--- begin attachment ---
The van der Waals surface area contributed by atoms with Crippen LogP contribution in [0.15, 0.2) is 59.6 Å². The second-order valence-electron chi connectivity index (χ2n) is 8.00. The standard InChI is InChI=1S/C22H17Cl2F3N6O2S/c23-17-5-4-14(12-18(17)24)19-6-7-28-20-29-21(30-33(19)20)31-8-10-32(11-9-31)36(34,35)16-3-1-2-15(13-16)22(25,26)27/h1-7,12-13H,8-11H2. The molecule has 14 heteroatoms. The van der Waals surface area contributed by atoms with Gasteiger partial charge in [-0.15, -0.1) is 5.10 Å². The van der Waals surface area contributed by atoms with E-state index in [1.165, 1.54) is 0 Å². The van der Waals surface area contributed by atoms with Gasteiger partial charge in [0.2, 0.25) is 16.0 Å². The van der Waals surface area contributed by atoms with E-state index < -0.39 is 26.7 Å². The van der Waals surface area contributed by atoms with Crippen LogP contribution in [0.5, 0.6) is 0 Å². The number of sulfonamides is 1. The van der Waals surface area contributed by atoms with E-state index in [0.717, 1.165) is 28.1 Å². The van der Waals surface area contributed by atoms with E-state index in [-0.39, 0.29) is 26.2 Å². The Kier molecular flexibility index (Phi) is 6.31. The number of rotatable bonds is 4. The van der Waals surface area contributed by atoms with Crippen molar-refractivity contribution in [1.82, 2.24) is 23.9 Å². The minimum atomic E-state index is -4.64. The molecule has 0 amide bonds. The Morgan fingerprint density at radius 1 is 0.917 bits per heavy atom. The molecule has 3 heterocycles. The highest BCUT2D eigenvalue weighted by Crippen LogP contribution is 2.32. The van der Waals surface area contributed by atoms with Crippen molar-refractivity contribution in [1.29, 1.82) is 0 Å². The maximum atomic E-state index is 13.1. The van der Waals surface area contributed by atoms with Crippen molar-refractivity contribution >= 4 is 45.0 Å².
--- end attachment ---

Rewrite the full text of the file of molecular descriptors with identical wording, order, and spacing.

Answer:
The van der Waals surface area contributed by atoms with Crippen LogP contribution in [0.15, 0.2) is 59.6 Å². The second-order valence-electron chi connectivity index (χ2n) is 8.00. The standard InChI is InChI=1S/C22H17Cl2F3N6O2S/c23-17-5-4-14(12-18(17)24)19-6-7-28-20-29-21(30-33(19)20)31-8-10-32(11-9-31)36(34,35)16-3-1-2-15(13-16)22(25,26)27/h1-7,12-13H,8-11H2. The molecule has 14 heteroatoms. The van der Waals surface area contributed by atoms with Gasteiger partial charge in [-0.15, -0.1) is 5.10 Å². The van der Waals surface area contributed by atoms with E-state index in [1.165, 1.54) is 0 Å². The van der Waals surface area contributed by atoms with Gasteiger partial charge in [0.2, 0.25) is 16.0 Å². The van der Waals surface area contributed by atoms with E-state index < -0.39 is 26.7 Å². The van der Waals surface area contributed by atoms with Crippen LogP contribution in [0.5, 0.6) is 0 Å². The number of sulfonamides is 1. The van der Waals surface area contributed by atoms with E-state index in [0.717, 1.165) is 28.1 Å². The van der Waals surface area contributed by atoms with E-state index in [-0.39, 0.29) is 26.2 Å². The Kier molecular flexibility index (Phi) is 6.31. The number of rotatable bonds is 4. The van der Waals surface area contributed by atoms with Crippen molar-refractivity contribution in [1.82, 2.24) is 23.9 Å². The minimum atomic E-state index is -4.64. The molecule has 0 amide bonds. The Morgan fingerprint density at radius 1 is 0.917 bits per heavy atom. The molecule has 3 heterocycles. The highest BCUT2D eigenvalue weighted by Crippen LogP contribution is 2.32. The van der Waals surface area contributed by atoms with Crippen molar-refractivity contribution in [1.29, 1.82) is 0 Å². The maximum atomic E-state index is 13.1. The van der Waals surface area contributed by atoms with Crippen molar-refractivity contribution >= 4 is 45.0 Å².